Holding the paradox

hands by Chris

photo: Chris Fremantle

How can art respond to complex social and ethical problems? When should the demand for solutions be resisted? And how might this affect our understanding of cultural leadership?

These were among the questions keenly debated in the first of our series of full day seminars on Cultural leadership and the place of the Artist which took place in Edinburgh on Friday 20th May.  Our thanks go to the artists, researchers and cultural organisers who attended and contributed so fully.  The day brought together participants from various phases of On The Edge research alongside new friends and colleagues from our project partners Creative Scotland and ENCATC.

Discussion ranged across different understandings of what is meant by leadership and how it relates to artistic production.  This led on to questions about the role of art in public life.  Some compelling suggestions were made about the distinctive capacity of art to embrace contradiction, to find potent material in the midst of uncertainty.  In a world of ‘wicked’, irresolvable problems, there is a value to being able to hold conflicting ideas in creative tension. Can art therefore help us to live with our difficulties?

Newling York

Still from 21st Century Eden (video documentary): courtesy of John Newling

We approached the issues through engagement with an artwork.  For this we chose John Newling’s 21st Century Eden, a performative piece with several layers of public involvement which took place on the streets of York in July 2014. We heard an interview with John  [below] outlining the process, intentions and outcomes of the work, which explored what people really want from the place where they live. Staged in a public square, it up-ended several conventions of civic life, putting words of ordinary members of the public into the mouths of politicians and questioning monetary values in the commercial heart of the city. It opened up various relationships: between the artist and the public; between the project team and the city authorities; between members of the public and their political representatives.

Whatever we each thought about its ethics, aesthetics or ultimate significance – and generating an ironic relation with its place in a summer events programme for shoppers and tourists – 21st Century Eden could be seen to work at many levels beyond decoration or entertainment.  So to what extent can the realisation of an artistic vision be an act of social leadership? In the interview, John expresses confidence that the process would have an effect on policy, but doesn’t say in what way.  It could be that the tensions which are set up but not resolved by the piece are the key to how it operates.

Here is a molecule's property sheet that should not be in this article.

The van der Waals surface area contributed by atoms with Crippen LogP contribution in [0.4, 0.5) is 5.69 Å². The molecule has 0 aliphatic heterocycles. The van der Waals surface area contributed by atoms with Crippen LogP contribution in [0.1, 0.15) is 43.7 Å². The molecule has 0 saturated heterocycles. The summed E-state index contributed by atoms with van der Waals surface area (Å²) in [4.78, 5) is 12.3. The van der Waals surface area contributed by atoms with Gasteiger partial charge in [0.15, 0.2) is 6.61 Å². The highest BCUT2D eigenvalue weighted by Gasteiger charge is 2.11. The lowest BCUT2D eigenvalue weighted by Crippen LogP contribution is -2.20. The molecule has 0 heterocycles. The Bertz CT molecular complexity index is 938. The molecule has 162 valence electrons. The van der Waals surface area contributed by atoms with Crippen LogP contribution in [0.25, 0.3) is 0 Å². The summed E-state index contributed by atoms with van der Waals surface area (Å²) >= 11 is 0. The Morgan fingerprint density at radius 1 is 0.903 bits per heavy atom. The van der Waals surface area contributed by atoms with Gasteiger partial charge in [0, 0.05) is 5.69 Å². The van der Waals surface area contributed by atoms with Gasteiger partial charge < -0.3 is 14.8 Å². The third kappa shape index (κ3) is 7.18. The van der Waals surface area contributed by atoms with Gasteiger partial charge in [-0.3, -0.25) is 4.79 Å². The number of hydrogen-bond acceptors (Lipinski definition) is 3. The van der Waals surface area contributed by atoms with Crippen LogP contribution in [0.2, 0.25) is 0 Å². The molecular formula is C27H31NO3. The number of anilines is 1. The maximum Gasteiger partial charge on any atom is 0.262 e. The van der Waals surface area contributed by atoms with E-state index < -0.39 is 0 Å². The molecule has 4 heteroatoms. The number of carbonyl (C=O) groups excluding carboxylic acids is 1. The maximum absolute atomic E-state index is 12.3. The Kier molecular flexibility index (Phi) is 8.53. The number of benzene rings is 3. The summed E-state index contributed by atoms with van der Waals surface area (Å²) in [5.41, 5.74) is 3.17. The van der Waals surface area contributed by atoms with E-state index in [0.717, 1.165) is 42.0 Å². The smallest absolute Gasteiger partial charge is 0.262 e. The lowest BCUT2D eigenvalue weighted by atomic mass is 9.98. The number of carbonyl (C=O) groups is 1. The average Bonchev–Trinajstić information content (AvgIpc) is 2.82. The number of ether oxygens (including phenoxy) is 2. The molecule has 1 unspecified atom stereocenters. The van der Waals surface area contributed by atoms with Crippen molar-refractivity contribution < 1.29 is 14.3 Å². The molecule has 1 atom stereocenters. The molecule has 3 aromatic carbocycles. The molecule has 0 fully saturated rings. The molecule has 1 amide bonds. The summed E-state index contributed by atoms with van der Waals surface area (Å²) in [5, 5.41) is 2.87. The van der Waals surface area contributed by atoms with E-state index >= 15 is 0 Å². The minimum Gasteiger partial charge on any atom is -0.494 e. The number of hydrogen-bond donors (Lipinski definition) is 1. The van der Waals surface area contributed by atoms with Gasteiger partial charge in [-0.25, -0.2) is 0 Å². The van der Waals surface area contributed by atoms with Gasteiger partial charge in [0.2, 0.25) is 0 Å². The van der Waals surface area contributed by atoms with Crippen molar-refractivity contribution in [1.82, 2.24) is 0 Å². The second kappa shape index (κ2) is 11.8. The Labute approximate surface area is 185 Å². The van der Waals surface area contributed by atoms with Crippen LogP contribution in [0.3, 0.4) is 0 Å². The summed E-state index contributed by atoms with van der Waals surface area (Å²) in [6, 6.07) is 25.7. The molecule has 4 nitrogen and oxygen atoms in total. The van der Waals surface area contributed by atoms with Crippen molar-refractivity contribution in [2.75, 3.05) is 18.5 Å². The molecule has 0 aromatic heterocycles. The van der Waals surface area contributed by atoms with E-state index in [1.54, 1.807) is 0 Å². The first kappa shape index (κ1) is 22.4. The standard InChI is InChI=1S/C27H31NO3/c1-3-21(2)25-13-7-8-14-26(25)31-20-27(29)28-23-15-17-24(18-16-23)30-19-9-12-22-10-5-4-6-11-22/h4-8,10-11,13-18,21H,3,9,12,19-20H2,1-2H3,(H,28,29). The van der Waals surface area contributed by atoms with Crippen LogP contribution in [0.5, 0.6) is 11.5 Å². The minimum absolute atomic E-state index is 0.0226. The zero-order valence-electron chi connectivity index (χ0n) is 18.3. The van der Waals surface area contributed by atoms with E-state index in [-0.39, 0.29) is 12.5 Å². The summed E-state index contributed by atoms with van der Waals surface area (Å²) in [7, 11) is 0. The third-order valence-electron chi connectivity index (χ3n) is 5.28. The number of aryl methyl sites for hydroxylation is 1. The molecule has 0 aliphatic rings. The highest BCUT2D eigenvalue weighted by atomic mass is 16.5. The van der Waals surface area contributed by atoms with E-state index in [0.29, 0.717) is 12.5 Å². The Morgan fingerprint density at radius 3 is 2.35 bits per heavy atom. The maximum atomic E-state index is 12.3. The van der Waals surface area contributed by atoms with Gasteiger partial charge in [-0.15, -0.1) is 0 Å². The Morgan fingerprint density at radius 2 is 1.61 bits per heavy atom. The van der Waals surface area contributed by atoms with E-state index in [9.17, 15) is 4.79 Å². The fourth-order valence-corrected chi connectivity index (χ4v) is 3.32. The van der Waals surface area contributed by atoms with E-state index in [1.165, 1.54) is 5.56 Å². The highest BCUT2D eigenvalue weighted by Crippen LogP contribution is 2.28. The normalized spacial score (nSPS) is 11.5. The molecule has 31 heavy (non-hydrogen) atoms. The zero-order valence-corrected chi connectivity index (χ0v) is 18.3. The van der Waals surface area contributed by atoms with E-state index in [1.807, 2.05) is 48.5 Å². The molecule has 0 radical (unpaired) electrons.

We held this artistic perspective in mind while moving on to broader issues of cultural leadership, rethinking them through networks of influence and dependence.  While cultural leadership first emerged as an agenda for training in terms of the business skills required to run big cultural institutions, changed economic and political circumstances suggest new challenges and definitions for the concept. Lea

wool by Chris

photo: Chris Fremantle

dership in business is often about making decisions and solving problems – but what of the role of the artist in articulating problems, allowing conflicting voices to be heard; its role in grappling with complexity and resisting reductive or simplified solutions?  In the last session of the day we talked about the capacity of art to hold onto paradox.  We were by no means agreed as to whether such a quality was a necessary feature of that elusive concept, ‘leadership’. Neither was it accepted that artists, as a rule, should be obliged to identify as ‘leaders’. But perhaps it is in creating spaces and circumstances where the unique, problematising role of art can be explored that cultural actors of all kinds respond to our most crucial contemporary challenges.

Further events in this AHRC funded project will follow in Brussels (12th July, co-hosted by ENCATC, the European network on cultural management and policy) and London (15th September, with our other partner The Clore Leadership Programme).  Additional thanks go to Creative Scotland for help with planning the Edinburgh seminar; to our Artist in Residence, Rosanna Irvine, for an inspiring intervention in the afternoon session; to John Newling, for permission to take liberties with 21st Century Eden; to Mark Hope for conducting the interview and Maja Zeco for blending the images with the recording; and to the City of Edinburgh Methodist Church for hosting our event in such splendid surroundings.

We invite thoughts and responses on any of these issues.

Comments

  1. Reblogged this on CHRIS FREMANTLE.

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  1. […] attended our pilot event in Banchory (March) before contributing to the research seminars in Edinburgh (May), Brussels (July) and London (September). A dancer and choreographer, Rosanna responded to the […]

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